I’d like to say a “thank you” to those who said nice things about my Instagram photos from my trip to New Zealand, especially those that I took of Juli.
I’ve been taking these Instagram photos for a while now, and I have a few online friends who know me more about me from Instagram than my blog. I would never have expected this plot twist!
Instagram has given me the opportunity to connect with new people and to see the world in new ways. I now even look at trees.
Yesterday, my friend Miss Britt asked me if I could give her any iphonography tips, which prompted me to write this —
I do wish a few of my photography friends weren’t so snotty about Instagram, fearful of the dirty Instagram mob with their scary hipster filters. But in some ways, they deserve to be wary — “real” photography is hard work. I’m comfortable with my status as an amateur. That doesn’t mean I can’t share with you some things I learned; I see my limitations as a lowly iphone Instagram photographer as my greatest tool.
First of all, I can’t teach you anything about F-stops or lighting techniques. I’m not completely ignorant about these things. I did attend USC film school, but at the time, during graduate school, the technical aspects of movie-making were less interesting to me than the “story” of a movie — the script. Even today, I hate movies over-stuffed with special effects or 3D. I like compelling stories about life.
My main photography tip is — “look for the story.” I know it sounds like a cliche, but is what I do. Don’t get too hung up on the technical. Yes, there is some artistry involved. I use filters and think about composition, but the best photos have a story. Sometimes the viewer will get the story. Other times, the story only makes sense to you. It doesn’t matter. The story will create the energy. I always look for the story.
Editing the photo, especially the cropping, is essential because it is part of storytelling. I see it like editing a manuscript. It is common to only discover the story during cropping! I might take a photo of a beautiful woman walking down the street, and then, during editing, notice the homeless guy sitting on the street near her. Forget the hot woman, and go for the STORY. Cropping to me is a second chance at finding the story.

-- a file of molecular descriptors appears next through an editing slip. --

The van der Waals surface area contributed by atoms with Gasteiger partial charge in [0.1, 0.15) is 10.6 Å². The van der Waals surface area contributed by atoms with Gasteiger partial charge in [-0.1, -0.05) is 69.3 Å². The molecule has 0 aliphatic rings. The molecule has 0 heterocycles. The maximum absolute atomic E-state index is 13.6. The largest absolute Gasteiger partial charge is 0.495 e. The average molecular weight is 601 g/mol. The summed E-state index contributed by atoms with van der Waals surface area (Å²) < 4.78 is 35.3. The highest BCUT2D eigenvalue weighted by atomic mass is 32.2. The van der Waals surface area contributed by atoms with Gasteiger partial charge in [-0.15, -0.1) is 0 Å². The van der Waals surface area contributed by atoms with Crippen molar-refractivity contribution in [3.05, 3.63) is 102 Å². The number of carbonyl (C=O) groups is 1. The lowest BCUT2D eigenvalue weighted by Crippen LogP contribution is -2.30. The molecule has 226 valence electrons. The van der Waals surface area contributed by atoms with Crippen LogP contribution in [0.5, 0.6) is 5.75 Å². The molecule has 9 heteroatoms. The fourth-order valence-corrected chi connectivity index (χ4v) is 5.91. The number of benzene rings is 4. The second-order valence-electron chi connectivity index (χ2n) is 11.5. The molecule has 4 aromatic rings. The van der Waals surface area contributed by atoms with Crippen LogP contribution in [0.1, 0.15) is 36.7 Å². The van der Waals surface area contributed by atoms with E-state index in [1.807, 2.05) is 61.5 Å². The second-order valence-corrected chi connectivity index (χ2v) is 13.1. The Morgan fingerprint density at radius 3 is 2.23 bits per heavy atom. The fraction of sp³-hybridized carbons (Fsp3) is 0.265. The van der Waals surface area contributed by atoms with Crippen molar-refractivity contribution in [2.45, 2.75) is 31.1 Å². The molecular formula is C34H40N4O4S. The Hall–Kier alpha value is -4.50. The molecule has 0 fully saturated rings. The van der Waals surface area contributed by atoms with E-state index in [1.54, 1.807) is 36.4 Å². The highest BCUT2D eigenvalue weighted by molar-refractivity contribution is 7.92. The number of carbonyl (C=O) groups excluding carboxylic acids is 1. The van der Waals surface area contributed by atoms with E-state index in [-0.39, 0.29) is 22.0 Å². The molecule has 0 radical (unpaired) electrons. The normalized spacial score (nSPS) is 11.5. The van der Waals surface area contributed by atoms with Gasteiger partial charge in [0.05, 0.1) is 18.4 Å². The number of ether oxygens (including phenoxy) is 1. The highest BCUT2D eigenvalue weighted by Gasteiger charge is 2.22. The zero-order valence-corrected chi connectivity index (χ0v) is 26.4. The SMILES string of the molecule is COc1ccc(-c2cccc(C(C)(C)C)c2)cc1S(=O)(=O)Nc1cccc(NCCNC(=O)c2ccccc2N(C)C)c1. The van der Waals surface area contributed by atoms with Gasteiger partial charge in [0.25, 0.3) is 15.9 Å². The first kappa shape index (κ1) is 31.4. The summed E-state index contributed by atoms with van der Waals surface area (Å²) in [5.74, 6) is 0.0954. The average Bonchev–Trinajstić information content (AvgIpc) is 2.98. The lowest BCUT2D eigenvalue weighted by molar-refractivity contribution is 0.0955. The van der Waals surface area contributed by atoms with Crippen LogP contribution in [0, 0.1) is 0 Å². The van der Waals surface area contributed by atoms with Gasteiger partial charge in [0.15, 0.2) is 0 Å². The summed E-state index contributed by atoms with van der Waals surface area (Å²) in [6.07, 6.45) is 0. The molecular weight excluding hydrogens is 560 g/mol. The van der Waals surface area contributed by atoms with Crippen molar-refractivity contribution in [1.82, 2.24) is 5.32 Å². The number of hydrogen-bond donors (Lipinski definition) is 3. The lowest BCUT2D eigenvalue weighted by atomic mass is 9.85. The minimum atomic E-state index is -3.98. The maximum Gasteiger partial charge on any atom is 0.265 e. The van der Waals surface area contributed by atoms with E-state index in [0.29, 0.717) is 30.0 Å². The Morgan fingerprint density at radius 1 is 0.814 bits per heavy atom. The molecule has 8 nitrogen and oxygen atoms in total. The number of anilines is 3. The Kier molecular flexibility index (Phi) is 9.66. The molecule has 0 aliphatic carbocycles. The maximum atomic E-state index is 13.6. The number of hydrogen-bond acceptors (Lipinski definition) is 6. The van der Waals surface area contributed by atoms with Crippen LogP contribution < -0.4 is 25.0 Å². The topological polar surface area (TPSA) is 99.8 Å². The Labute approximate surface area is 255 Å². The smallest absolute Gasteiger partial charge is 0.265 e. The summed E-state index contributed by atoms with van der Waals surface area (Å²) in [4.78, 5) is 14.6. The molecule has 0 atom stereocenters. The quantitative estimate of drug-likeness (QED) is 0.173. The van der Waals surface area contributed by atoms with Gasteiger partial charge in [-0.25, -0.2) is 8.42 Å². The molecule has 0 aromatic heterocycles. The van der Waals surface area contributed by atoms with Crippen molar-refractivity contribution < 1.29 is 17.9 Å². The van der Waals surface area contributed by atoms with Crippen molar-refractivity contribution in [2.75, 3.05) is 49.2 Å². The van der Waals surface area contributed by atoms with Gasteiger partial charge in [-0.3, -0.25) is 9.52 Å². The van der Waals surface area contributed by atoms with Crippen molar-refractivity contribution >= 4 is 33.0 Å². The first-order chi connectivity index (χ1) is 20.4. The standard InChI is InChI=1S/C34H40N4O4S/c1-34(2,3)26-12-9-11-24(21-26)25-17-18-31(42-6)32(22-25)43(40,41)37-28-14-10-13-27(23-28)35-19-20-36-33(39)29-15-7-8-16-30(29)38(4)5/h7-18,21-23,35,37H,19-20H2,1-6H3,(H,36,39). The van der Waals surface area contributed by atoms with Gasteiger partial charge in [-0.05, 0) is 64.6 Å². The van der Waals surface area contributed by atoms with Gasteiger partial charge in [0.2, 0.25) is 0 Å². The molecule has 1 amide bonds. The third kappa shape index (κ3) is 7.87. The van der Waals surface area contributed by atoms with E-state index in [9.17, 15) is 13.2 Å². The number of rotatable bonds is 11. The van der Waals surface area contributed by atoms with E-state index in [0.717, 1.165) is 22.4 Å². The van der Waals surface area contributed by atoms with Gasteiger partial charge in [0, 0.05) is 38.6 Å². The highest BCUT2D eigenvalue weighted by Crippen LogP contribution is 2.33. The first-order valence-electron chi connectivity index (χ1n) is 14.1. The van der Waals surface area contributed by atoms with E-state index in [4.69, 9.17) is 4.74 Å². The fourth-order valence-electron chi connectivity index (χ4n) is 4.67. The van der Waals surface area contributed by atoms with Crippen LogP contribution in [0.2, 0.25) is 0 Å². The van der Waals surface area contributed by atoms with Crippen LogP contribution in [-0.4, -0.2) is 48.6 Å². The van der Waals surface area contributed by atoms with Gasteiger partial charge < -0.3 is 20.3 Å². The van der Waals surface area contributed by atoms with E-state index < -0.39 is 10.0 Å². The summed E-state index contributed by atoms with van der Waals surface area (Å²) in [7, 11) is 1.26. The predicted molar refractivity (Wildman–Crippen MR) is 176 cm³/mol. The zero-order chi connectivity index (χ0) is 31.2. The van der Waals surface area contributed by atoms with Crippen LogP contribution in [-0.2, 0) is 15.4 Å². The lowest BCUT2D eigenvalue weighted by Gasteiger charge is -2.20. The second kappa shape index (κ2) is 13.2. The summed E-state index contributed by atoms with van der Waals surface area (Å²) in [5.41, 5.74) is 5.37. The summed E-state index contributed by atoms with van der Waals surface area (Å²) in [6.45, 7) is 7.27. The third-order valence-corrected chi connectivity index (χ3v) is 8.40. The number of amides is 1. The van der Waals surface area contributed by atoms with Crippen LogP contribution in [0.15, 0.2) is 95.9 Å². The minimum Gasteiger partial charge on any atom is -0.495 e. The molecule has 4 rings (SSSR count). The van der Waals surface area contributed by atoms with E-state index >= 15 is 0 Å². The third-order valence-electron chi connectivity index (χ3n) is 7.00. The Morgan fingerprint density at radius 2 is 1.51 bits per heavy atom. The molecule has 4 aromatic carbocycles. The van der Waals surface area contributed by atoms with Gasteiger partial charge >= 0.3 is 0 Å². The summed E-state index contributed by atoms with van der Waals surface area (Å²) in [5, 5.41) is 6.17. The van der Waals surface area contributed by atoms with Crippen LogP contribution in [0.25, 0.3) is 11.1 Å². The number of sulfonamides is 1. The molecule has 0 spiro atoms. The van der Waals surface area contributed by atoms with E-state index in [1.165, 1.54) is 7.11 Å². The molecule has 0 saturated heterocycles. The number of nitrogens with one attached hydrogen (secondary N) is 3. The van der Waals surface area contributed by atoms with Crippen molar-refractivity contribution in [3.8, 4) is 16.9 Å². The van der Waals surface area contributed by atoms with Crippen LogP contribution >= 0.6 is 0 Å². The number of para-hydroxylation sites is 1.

EXPERIMENT: Go right now and take three quick photos of your child. Or your husband. Or even your couch. Now look at the three shots. They will seem almost identical, but I bet one of the shots tells the story better than the others. This is why professionals take a hundred shots of the same subject. They pick out the photo which tells the best story. I’ll admit that for every “beautiful” photo of Juli that I put on Instagram, there were four others that sucked, or caught her eating a sandwich with the mustard dripping on her shirt.
Story trumps all. An umbrella could be blocking half of the woman’s face and the photo blurry, but if it has a better story than the same photo done perfectly, I would pick the inferior photo technically.
When you take your photos, don’t think of it as a photo. Think of what you are doing as storytelling.
How to find — and capture that story — is more complex, and I’m not ready to discuss that yet. We’ve all seen an Instagram photo of a hamburger on a plate, and we make fun of it as a waste of space. And then we see another person’s photo — a hamburger on a plate — that makes us stop in our tracks. We ask ourselves, “Where is she eating this hamburger? Who is she with right now? Are they having sex later?” The photo tells the story.